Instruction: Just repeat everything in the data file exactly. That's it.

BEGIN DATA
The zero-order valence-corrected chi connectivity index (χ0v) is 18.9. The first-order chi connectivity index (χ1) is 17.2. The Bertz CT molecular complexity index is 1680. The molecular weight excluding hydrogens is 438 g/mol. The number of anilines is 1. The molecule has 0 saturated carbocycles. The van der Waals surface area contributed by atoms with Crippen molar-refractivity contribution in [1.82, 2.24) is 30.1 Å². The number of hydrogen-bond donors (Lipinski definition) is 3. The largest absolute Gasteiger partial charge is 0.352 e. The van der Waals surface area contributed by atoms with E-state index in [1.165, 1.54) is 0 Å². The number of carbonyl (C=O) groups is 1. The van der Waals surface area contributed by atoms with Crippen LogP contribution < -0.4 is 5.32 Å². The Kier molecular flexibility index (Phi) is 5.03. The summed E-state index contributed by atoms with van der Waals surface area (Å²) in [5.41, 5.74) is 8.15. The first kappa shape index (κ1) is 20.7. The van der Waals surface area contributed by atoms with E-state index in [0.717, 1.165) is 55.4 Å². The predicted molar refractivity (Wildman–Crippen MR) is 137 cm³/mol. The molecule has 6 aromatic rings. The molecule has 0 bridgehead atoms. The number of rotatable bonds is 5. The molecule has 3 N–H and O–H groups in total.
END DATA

The zero-order valence-corrected chi connectivity index (χ0v) is 18.9. The first-order chi connectivity index (χ1) is 17.2. The Bertz CT molecular complexity index is 1680. The molecular weight excluding hydrogens is 438 g/mol. The number of anilines is 1. The molecule has 0 saturated carbocycles. The van der Waals surface area contributed by atoms with Crippen molar-refractivity contribution in [1.82, 2.24) is 30.1 Å². The number of hydrogen-bond donors (Lipinski definition) is 3. The largest absolute Gasteiger partial charge is 0.352 e. The van der Waals surface area contributed by atoms with E-state index in [1.165, 1.54) is 0 Å². The number of carbonyl (C=O) groups is 1. The van der Waals surface area contributed by atoms with Crippen LogP contribution < -0.4 is 5.32 Å². The Kier molecular flexibility index (Phi) is 5.03. The summed E-state index contributed by atoms with van der Waals surface area (Å²) in [5.41, 5.74) is 8.15. The first kappa shape index (κ1) is 20.7. The van der Waals surface area contributed by atoms with E-state index in [0.717, 1.165) is 55.4 Å². The predicted molar refractivity (Wildman–Crippen MR) is 137 cm³/mol. The molecule has 6 aromatic rings. The molecule has 0 bridgehead atoms. The number of rotatable bonds is 5. The molecule has 3 N–H and O–H groups in total.